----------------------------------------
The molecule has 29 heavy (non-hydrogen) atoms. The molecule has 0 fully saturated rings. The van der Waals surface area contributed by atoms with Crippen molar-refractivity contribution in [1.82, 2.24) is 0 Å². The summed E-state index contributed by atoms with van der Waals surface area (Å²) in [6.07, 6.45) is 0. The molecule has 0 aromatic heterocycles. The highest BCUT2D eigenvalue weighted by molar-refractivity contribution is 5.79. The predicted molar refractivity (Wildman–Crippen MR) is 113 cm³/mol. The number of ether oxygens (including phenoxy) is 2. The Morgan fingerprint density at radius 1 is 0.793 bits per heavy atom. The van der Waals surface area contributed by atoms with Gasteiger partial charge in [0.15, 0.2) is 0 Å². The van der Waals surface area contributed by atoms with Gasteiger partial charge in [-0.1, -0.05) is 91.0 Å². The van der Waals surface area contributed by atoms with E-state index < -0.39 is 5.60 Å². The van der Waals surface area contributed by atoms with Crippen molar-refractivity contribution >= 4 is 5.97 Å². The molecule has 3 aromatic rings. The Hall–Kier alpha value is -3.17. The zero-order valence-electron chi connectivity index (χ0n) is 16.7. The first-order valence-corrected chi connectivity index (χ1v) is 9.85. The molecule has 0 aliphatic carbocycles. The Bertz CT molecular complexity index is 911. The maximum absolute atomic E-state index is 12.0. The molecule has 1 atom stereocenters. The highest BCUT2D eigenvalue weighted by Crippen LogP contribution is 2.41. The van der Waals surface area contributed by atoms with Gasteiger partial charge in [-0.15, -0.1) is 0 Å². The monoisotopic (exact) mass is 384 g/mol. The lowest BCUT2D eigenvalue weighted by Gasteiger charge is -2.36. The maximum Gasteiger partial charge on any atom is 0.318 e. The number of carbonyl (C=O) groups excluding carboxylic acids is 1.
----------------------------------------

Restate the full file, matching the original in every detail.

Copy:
The molecule has 29 heavy (non-hydrogen) atoms. The molecule has 0 fully saturated rings. The van der Waals surface area contributed by atoms with Crippen molar-refractivity contribution in [1.82, 2.24) is 0 Å². The summed E-state index contributed by atoms with van der Waals surface area (Å²) in [6.07, 6.45) is 0. The molecule has 0 aromatic heterocycles. The highest BCUT2D eigenvalue weighted by molar-refractivity contribution is 5.79. The predicted molar refractivity (Wildman–Crippen MR) is 113 cm³/mol. The number of ether oxygens (including phenoxy) is 2. The Morgan fingerprint density at radius 1 is 0.793 bits per heavy atom. The van der Waals surface area contributed by atoms with Gasteiger partial charge in [0.15, 0.2) is 0 Å². The van der Waals surface area contributed by atoms with Gasteiger partial charge in [-0.1, -0.05) is 91.0 Å². The van der Waals surface area contributed by atoms with E-state index < -0.39 is 5.60 Å². The van der Waals surface area contributed by atoms with Crippen molar-refractivity contribution >= 4 is 5.97 Å². The molecule has 3 aromatic rings. The Hall–Kier alpha value is -3.17. The zero-order valence-electron chi connectivity index (χ0n) is 16.7. The first-order valence-corrected chi connectivity index (χ1v) is 9.85. The molecule has 0 aliphatic carbocycles. The Bertz CT molecular complexity index is 911. The maximum absolute atomic E-state index is 12.0. The molecule has 1 atom stereocenters. The highest BCUT2D eigenvalue weighted by Crippen LogP contribution is 2.41. The van der Waals surface area contributed by atoms with Gasteiger partial charge in [-0.15, -0.1) is 0 Å². The monoisotopic (exact) mass is 384 g/mol. The lowest BCUT2D eigenvalue weighted by Gasteiger charge is -2.36. The maximum Gasteiger partial charge on any atom is 0.318 e. The number of carbonyl (C=O) groups excluding carboxylic acids is 1.